Did Daniel Andrews cherry-pick his modellers?
Aaron Patrick

One of the mysteries behind Victoria’s plan out of one of the most extreme pandemic lockdowns anywhere is: why did the government select a team of highly opinionated non-specialists to advise when normal life would be safe to begin again.

The lead researchers who built the model used for Daniel Andrews’ COVID-19 “road map” aren’t infectious diseases scientists or doctors.

The team does include epidemiologists such as New Zealander Tony Blakely. But his career has spanned computer science, economics, smoking and cancer.

Professor Tony Blakely is an epidemiologist and public health medicine specialist at the University of Melbourne. 

Fellow Melbourne University professor Mark Stevenson is a road safety specialist who works in the Department of Architecture, Building and Planning. Jason Thompson is a psychologist who studies self-driving cars. The one non-Melbournian contributor, the University of New England’s medical dean, Rod McClure, is an injury prevention expert.

“It’s a strange choice to go to inexperienced modellers,” says Catherine Bennett, the professor of Epidemiology at Deakin University and the leader of a national study of staphylococcus infections.

Andrews could have sought help from another part of Melbourne University immersed in the pandemic, the Doherty Institute, which has been modelling infections for the federal government since the beginning of the year.

The institute wasn’t asked. “We are always available to assist the Victorian Government,” a spokeswoman said.

The government was given the model it asked for.

— Epidemiologist Catherine Bennett

Moreover, the Andrews government knew that Blakely and his colleagues believed the virus could and should be eliminated by confining people at home.

On July 17, the scientists argued in the Medical Journal of Australia that COVID-19 could be wiped out in six weeks and the economy then reopened.

“Victoria’s Premier Daniel Andrews (and indeed all state and territory Premiers) should explicitly declare ‘elimination’ as the goal’,” they wrote.

Today, elimination is a strategy that no Australian politician admits to pursuing because of policymakers’ belief the strategy is futile and inordinately expensive. Victoria’s stated strategy is “aggressive suppression”.

Blakely recently recanted his support for elimination, given NSW’s tolerance of infections makes continental-wide eradication challenging.

But on September 4, two days before Andrews’ road map statement, he updated the journal article to argue that elimination would have been possible if the government had followed his advice. It was the scientific equivalent of: “I told you so.”

The right answer?

Why then would the Victorian government chose a team critical of its own approach to produce the analysis used to determine when it would be safe for Victorians to return to work and school?

Bennett, a veteran of bureaucratic turf war, has a theory. “The government was given the model it asked for,” she says.

Professor Catherine Bennett, the chair of epidemiology at Deakin University.  Jason South

Like some other experts, Bennett argues the lockdown-end conditions are too strict. Federal health department secretary Brendan Murphy has urged Victoria “to take a somewhat less conservative approach to their restrictions”.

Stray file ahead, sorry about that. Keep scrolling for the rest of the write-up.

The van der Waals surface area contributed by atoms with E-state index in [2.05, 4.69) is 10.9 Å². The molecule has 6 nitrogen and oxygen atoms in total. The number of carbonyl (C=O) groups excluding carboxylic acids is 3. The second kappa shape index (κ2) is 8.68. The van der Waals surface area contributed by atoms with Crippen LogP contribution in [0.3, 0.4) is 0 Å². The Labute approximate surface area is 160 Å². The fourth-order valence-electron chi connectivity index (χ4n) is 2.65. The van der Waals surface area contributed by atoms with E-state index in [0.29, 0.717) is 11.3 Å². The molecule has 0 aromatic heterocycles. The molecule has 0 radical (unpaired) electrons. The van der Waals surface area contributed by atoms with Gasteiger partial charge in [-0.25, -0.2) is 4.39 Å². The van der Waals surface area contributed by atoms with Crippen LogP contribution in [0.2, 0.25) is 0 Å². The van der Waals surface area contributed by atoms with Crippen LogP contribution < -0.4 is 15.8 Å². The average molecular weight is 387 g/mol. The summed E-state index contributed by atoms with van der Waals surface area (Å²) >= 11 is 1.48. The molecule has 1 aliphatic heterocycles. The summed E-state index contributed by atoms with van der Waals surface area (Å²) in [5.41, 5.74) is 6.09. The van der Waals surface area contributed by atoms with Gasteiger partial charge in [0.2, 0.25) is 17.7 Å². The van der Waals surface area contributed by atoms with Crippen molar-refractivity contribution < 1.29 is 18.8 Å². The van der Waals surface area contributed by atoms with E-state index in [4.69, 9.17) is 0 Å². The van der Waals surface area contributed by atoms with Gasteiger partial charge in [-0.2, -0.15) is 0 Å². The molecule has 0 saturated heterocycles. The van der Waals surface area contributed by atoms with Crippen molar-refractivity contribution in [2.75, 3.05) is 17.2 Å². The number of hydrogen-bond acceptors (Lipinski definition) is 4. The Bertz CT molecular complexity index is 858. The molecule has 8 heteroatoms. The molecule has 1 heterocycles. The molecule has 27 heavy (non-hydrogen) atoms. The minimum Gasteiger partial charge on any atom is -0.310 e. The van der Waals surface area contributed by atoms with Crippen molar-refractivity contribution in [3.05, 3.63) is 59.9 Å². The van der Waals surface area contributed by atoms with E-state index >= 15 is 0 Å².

To lift the curfew requires fewer than five new cases a day. Ending restrictions on gatherings and private parties requires no new cases for 28 days in Victoria, no active cases state-wide, and no outbreaks “of concern” anywhere else in Australia.

The requirements are based on the modellers’ predictions that anything less stringent will likely to lead to a third wave of infections.

Melbourne University’s dean of medicine, dentistry and health sciences, Shitji Kapur, says his colleagues’ model doesn’t distinguish between infections that come from a known source, and can therefore more easily be contained, or are a mystery.

“You have to square off models with common sense,” he says. “No real other city of our size and density of infections has been able to bring it down to less than five – with the exception of Wuhan.”

Blakely’s model has consequences for the 6.7 million residents of Victoria, where resentment is starting to emerge in scattered protests.

Disappointment with the slow and uncertain emergence from the enforced winter hibernation triggered violence on Sunday in the usually placid Queen Victoria fruit and vegetable market.

The police force, tasked with enforcing Andrews’ strict rules, are experiencing mounting criticism over their tactics and behaviour.

For his part, Blakely says it is ridiculous to suggest he is manipulating the government. “It is important to make clear that we haven’t directed policy with our model,” he wrote last week.

But in a report card he published Sunday on Andrews’ plan – which he scored eight of ten – Blakely asked himself the same question others have. “Is it elimination by stealth?” he wrote. “Yes and no.”

Under the plan, he wrote, free life would be permitted, “if one was on the cusp of, or actually achieving, elimination of community transmission”.

“Although, the hard reality is that the chance of us achieving elimination is remote now.”

So if Andrews’ plan is to eliminate the virus, and his modeller doesn’t believe that’s feasible, what’s the roadmap’s point?

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